A data-driven approach to optimal beam/arc angle selection for liver stereotactic body radiation therapy treatment planning.
BACKGROUND: Stereotactic body radiation therapy (SBRT) for liver cancer has shown promising therapeutic effects. Effective treatment relies not only on the precise delivery provided by image-guided radiation therapy (IGRT) but also high dose gradient formed around the treatment volume to spare functional liver tissue, which is highly dependent on the beam/arc angle selection. In this study, we aim to develop a decision support model to learn human planner's beam navigation approach for beam angle/arc angle selection for liver SBRT. METHODS: A total of 27 liver SBRT/HIGRT patients (10 IMRT, 17 VMAT/DCA) were included in this study. A dosimetric budget index was defined for each beam angle/control point considering dose penetration through the patient body and liver tissue. Optimal beam angle setting (beam angles for IMRT and start/terminal angle for VMAT/DCA) was determined by minimizing the loss function defined as the sum of total dosimetric budget index and beam span penalty function. Leave-one-out validation was exercised on all 27 cases while weighting coefficients in the loss function was tuned in nested cross validation. To compare the efficacy of the model, a model plan was generated using automatically generated beam setting while retaining the original optimization constraints in the clinical plan. Model plan was normalized to the same planning target volume (PTV) V100% as the clinical plans. Dosimetric endpoints including PTV D98%, D2%, liver V20Gy and total MU were compared between two plan groups. Wilcoxon Signed-Rank test was performed with the null hypothesis being that no difference exists between two plan groups. RESULTS: Beam setting prediction was instantaneous. Mean PTV D98% was 91.3% and 91.3% (P=0.566), while mean PTV D2% was 107.9% and 108.1% (P=0.164) for clinical plan and model plan respectively. Liver V20Gy showed no significant difference (P=0.590) with 23.3% for clinical plan and 23.4% for the model plan. Total MU is comparable (P=0.256) between the clinical plan (avg. 2,389.6) and model plan (avg. 2,319.6). CONCLUSIONS: The evidence driven beam setting model yielded similar plan quality as hand-crafted clinical plan. It is capable of capturing human's knowledge in beam selection decision making. This model could facilitate decision making for beam angle selection while eliminating lengthy trial-and-error process of adjusting beam setting during liver SBRT treatment planning.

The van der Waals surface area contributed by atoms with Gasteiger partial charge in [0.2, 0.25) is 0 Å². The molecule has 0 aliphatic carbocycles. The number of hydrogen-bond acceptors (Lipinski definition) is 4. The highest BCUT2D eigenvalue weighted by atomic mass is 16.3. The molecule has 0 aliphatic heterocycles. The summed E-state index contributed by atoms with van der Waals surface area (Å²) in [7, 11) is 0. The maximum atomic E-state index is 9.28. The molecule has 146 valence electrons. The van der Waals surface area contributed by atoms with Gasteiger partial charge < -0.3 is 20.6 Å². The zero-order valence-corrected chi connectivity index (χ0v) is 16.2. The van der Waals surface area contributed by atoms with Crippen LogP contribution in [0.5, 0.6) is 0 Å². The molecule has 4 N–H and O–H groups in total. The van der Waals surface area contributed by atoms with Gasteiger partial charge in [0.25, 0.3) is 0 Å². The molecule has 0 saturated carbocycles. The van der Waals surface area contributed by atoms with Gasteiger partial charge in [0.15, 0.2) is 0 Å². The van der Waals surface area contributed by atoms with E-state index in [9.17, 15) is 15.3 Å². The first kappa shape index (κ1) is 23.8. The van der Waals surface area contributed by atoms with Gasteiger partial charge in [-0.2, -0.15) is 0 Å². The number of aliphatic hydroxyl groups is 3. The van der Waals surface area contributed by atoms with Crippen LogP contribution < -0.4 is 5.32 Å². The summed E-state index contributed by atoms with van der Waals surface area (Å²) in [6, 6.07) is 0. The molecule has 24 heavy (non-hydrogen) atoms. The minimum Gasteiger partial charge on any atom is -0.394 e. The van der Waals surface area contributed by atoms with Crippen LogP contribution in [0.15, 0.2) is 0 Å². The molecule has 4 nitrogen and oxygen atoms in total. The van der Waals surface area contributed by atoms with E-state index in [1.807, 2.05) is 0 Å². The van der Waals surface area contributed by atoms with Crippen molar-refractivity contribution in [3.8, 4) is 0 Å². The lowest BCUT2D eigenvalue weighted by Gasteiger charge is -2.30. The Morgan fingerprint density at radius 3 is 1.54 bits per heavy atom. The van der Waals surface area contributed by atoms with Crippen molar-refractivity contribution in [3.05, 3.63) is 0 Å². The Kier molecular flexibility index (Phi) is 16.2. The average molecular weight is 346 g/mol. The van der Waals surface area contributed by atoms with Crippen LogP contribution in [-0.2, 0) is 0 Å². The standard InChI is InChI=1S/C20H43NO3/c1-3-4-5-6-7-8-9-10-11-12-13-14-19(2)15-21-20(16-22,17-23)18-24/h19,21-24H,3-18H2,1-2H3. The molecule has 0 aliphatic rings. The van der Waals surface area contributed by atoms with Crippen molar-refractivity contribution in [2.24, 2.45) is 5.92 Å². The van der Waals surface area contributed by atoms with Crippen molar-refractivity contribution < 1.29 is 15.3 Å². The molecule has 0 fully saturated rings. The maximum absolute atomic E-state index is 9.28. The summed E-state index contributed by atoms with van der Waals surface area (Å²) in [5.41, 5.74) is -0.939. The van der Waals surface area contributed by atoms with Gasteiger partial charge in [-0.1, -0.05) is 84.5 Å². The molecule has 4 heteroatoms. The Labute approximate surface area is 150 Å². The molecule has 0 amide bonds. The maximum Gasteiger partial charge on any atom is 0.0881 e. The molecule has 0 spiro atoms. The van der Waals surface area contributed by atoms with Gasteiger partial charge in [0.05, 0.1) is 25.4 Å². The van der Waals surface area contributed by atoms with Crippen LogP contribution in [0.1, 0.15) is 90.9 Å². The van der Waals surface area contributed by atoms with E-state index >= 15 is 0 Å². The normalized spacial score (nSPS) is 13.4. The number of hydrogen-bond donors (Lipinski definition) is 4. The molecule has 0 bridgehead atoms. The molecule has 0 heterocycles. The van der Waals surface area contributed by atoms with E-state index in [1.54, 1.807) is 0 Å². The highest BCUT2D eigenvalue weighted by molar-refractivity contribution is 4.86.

Sheng, Y; Li, T; Ge, Y; Lin, H; Wang, W; Yuan, L; Wu, QJ
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